This section is from the book "A Text Book Of Materia Medica, Being An Account Of The More Important Crude Drugs Of Vegetable And Animal Origin", by Henry G. Greenish. Also available from Amazon: A Text Book of Materia Medica : Being an Account of the More Important Crude Drugs of Vegetable and Animal Origin.
The broom, Cytisus Scoparius, Link (N.O. Leguminosoe), is a woody shrub, attaining a height of 2 metres, indigenous to England, and distributed over temperate Europe. It was employed medicinally by the Anglo-Saxons and by the Welsh. The younger herbaceous tops are collected, and are official in the fresh state for the preparation of the juice, and dried for making the infusion.
The stem of the broom produces numerous long, slender, alternate, erect branches which are glabrous, tough, and flexible. The upper part of each branch is dark green, and bears five distinct wings, which, however, are thrown off as the stems increase in size. The leaves are small, alternate, and hairy whilst young; the lower are trifoliate and stalked, but those near the ends of the twigs are reduced to single sessile leaflets. They easily fall off from the stems when dried, and the dry drug therefore frequently contains but few.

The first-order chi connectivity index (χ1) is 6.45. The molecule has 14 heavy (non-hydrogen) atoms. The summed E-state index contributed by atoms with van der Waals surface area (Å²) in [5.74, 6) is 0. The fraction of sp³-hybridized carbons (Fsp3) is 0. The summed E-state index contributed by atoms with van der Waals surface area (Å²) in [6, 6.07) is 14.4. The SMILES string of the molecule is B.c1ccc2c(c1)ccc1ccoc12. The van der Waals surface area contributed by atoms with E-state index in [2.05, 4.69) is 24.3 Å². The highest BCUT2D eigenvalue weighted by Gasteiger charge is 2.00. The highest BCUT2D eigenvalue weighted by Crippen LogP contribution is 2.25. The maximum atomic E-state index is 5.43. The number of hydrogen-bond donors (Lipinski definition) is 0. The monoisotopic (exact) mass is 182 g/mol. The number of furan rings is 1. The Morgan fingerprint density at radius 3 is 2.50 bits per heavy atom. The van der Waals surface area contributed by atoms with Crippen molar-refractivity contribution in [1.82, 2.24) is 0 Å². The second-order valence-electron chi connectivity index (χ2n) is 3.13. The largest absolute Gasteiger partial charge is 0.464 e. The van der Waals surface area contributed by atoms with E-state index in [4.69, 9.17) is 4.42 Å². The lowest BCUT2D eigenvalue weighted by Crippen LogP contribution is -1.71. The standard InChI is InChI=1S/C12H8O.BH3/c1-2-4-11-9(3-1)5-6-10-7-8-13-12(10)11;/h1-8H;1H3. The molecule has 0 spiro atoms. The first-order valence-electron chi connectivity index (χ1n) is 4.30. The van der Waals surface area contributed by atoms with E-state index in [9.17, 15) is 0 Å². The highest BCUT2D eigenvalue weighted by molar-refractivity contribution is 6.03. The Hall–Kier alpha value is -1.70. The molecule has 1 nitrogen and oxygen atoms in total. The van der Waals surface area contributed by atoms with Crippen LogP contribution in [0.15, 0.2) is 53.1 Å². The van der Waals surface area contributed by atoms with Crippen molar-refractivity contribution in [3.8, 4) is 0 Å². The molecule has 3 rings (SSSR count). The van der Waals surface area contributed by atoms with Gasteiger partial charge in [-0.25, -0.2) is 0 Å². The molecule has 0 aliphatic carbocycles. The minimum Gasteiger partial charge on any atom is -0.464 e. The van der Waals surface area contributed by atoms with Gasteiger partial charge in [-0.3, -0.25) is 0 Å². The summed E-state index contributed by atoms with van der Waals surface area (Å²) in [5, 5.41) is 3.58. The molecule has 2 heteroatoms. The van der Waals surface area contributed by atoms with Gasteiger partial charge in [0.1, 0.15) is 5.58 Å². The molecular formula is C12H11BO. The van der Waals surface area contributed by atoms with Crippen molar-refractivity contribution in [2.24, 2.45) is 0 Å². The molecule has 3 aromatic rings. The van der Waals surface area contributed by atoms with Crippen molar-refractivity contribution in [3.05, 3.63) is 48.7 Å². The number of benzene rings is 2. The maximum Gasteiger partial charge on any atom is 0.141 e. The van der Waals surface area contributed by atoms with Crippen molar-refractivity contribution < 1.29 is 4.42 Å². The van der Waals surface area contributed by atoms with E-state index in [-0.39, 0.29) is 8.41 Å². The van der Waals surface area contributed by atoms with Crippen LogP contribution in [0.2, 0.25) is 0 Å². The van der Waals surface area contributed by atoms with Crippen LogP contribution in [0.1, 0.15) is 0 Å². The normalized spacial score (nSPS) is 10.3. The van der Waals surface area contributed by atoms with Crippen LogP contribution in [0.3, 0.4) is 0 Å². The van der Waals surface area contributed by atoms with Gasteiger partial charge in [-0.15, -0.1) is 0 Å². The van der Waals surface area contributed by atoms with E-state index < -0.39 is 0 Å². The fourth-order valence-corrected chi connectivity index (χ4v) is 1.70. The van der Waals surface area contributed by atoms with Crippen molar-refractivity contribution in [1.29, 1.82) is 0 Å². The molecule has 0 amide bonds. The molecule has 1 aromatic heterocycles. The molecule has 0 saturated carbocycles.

The bright yellow, fragrant, papilionaceous flowers are borne on solitary, axillary peduncles, and succeeded by oblong, flattened legumes with hairy margins.
When fresh, the flowering plant has an agreeable odour which, however, disappears on drying. The taste is bitter and unpleasant.
The chief constituents of broom are the liquid volatile alkaloid, sparteine, and an indifferent, yellow, crystalline substance, scoparin; in addition to these a crystalline, volatile alkaloid, genisteine, and a nonvolatile alkaloid, sarothamnine, have been isolated from it.
Sparteine, C15H16N2, has been obtained as a colourless, viscid oil (b. pt. 325°) forming crystallisable salts of which the sulphate has been used medicinally. It is present in largest proportion in March (0.45 per cent.) and smallest in August (0.15 per cent.).
Scoparin belongs to the quercetin group.
Genisteine, C16H18N2 has been isolated from commercial sparteine.
Broom is largely used as a diuretic in dropsy, an action which is due to the scoparin it contains. Sparteine exhibits physiologically a close resemblance to coniine, weakening the heart and depressing nerve cells.
Fig. 104. - Broom, flowering branch. (Maisch).